Payroll Tax Holiday With a Twist

by: David Beckworth
There is a lot of chatter right now about whether a payroll tax holiday would provide an effective stimulus to the slumbering U.S. economy. The motivation for this chatter is the news that the White House is considering, among other things, some kind of payroll tax cut. The discussion so far has been mixed with some folks like Scott Sumner, Tyler Cowen, and Arnold Kling endorsing it while others like Megan Mcardle and Mark Thoma expressing uncertainty as to how much stimulus it would actually provide. Mark Thoma concludes his discussion of this proposed tax cut with the following:

Thus, the overall effect on employment depends upon the net effect of the AD and AS shifts. If the AD shift dominates, as I suspect it would, it's still possible for this policy to have positive effects on output and employment. But the size of the effect depends upon the strength of the demand side shift, and how strong the shift would be is an open question, particularly given the degree of household balance sheet rebuilding we are seeing which causes the tax cuts to be saved rather than spent.

See the rest of Thoma's post as to why a payroll tax could affect both aggregate supply (AS) and aggregate demand (AD). One way to make sure the AD effect dominates would be to do the payroll tax holiday in the manner I suggested a few days ago: have the Federal Reserve fund the payroll tax holiday with a "monetary gift" to the Treasury department and at the same time commit the Fed to doing so until a certain nominal target (e.g. a price level target) is hit. As discussed in the comments in my previous post, only part of this funding would truly be a "monetary gift" from the Fed. Still, the announcement of a nominal target to complement the payroll tax holiday would go a long ways in stabilizing the nominal expectations.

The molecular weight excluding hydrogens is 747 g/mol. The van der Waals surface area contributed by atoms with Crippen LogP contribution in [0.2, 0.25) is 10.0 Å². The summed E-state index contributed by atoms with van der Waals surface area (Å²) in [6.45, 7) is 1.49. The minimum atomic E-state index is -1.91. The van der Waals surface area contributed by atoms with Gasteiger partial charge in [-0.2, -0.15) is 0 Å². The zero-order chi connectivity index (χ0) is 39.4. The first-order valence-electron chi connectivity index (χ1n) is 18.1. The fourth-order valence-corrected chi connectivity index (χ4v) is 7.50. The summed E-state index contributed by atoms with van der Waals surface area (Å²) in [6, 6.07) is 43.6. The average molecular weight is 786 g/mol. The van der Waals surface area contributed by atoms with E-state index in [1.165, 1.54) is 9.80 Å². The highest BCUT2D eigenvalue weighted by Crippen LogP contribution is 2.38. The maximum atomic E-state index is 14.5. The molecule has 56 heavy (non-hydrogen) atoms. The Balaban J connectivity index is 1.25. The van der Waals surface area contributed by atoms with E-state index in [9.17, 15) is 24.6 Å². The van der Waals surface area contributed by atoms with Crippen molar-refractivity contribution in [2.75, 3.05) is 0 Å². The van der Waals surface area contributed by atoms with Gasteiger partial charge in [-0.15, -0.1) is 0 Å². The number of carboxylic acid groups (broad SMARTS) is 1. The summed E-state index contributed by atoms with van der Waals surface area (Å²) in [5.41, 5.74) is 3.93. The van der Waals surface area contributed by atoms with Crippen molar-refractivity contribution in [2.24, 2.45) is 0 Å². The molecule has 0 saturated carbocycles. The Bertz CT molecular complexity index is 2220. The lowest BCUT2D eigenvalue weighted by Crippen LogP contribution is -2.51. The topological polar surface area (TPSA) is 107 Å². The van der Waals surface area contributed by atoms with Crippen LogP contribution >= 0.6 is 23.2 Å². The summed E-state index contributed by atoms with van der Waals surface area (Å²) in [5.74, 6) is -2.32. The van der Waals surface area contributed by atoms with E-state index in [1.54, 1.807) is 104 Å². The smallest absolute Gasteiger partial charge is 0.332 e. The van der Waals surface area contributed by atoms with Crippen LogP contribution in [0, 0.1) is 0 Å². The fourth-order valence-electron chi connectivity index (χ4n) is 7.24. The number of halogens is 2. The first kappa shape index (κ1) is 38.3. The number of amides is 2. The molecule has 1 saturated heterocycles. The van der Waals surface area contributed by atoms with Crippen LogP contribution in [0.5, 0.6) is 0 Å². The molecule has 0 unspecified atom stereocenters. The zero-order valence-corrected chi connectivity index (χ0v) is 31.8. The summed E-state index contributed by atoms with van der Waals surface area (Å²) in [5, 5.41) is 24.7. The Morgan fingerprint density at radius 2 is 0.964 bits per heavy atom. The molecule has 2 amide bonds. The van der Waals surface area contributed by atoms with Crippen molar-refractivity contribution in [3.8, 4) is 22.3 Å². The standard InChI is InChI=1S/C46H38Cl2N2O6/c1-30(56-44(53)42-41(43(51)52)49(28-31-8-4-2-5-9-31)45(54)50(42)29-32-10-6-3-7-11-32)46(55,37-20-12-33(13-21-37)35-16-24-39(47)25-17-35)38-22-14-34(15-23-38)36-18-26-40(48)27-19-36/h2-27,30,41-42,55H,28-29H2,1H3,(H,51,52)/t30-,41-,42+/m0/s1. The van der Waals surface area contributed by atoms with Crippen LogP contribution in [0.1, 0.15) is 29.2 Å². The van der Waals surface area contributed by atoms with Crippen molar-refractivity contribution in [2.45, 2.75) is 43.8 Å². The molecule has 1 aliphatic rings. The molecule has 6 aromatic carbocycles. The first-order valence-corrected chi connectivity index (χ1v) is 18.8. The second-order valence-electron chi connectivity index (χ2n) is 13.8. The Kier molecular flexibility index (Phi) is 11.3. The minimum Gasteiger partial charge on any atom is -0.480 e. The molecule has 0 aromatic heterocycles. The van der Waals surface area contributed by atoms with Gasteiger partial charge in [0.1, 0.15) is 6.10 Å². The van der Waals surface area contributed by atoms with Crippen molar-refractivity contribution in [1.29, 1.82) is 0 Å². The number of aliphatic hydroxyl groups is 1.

With all that said, I am not advocating this approach as my first-best solution. I would rather go with more aggressive monetary policy along the lines Scott Sumner discusses here. If, however, there is going to be a payroll tax holiday, why not make it more effective by bringing in the Fed's money helicopter? The biggest impediment to this proposal is a legal one, it would require Congressional approval.

Update:
I overstated Tyler Cowen support for the payroll tax cut.